COVID-19: Singapore to exit 'circuit breaker' in phased manner from June 1PTI | Singapore | Updated: 19-05-2020 19:28 IST | Created: 19-05-2020 19:28 IST
Singapore will lift the "circuit breaker" imposed to control the spread of the coronavirus from June 1 gradually in three phases as the risk of increase in infections through community transmission remains high in the country, the health ministry said on Tuesday. The "circuit breaker" measures were first announced on April 7 and were further tightened after three weeks, with more workplaces closed and social gatherings banned.
While announcing the lifting of the COVID-19 restrictions, the Ministry of Health (MOH) and Ministry of Trade and Industry (MTI) said in a joint statement that the country is likely to see a rise in new community cases. As the risk of a resurgence in community transmission remains high, the government in the first phase will resume economic activities.
Besides the essential businesses that are already operational, those that operate in settings with lower transmission risks will be allowed to open. These include manufacturing firms, subject to the issued guidelines set for the manufacturing sectors and most offices. The authorities, however, said that telecommuting must be used to the “maximum extent”.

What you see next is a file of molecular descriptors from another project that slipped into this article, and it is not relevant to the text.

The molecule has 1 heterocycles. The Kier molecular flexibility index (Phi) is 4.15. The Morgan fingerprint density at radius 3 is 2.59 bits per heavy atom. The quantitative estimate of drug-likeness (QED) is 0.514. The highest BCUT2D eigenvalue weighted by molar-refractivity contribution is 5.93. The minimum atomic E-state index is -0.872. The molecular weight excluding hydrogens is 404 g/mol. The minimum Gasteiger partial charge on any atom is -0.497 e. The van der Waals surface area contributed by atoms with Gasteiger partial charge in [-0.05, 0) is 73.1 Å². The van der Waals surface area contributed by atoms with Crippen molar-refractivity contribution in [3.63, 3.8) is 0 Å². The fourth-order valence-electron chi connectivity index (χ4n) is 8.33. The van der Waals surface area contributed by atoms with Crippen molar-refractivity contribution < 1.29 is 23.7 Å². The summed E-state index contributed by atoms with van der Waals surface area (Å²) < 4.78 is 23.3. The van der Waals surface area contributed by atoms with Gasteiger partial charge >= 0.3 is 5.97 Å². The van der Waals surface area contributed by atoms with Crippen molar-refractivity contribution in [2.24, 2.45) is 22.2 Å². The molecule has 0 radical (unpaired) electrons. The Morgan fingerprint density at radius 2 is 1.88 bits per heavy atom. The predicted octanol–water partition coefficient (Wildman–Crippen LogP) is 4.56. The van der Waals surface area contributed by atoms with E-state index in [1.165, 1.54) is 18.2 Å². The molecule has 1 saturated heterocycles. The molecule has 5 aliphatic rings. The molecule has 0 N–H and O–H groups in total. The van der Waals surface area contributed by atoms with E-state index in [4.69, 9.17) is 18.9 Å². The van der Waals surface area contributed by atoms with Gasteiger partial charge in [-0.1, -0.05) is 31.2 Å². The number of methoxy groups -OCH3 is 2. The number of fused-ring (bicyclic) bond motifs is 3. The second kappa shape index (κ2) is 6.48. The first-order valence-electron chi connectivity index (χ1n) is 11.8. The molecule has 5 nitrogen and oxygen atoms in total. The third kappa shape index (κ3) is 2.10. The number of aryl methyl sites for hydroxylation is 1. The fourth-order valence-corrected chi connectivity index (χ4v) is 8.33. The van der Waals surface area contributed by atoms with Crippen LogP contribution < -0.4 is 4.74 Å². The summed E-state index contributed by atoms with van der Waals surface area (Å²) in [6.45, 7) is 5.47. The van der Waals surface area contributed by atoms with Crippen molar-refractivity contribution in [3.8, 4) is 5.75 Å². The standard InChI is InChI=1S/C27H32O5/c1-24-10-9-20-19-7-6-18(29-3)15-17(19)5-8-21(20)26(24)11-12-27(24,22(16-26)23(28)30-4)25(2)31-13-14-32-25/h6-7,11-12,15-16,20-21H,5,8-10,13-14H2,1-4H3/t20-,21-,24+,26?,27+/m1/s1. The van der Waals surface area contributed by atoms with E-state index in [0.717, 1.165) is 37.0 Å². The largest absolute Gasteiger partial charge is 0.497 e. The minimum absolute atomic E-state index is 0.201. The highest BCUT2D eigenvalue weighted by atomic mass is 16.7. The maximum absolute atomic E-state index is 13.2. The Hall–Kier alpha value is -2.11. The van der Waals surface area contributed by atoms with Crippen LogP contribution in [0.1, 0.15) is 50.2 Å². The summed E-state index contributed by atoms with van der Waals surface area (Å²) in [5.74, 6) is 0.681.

“Those who have been working from home so far should continue to do so, and employees should go to the office only where demonstrably necessary,” the Channel News Asia quoted the ministries as saying. Such circumstances might include employees who need to return to the office to access specialised systems and equipment that cannot be accessed from home, or to fulfil legal requirements.
Health Minister Gan Kim Yong, speaking at a COVID-19 multi-ministry task force press conference, said that the decision to exit the circuit breaker is because of the low number of cases in the community, and the stabilised situation at the dormitories. As the nation resumes more activities, however, Singapore can expect to see a rise in daily new cases, he cautioned.
“The key is to detect these cases and contain them quickly, so as to prevent a sharp rise in the number of cases, or the emergence of a large cluster,” he said. As of Tuesday, Singapore reported 451 new COVID-19 cases, taking the nationwide tally to 28,794 infections since the disease emerged here in January 2020. A vast majority of the infection is among the foreign workers.
The deadly virus has so far claimed 22 lives the country..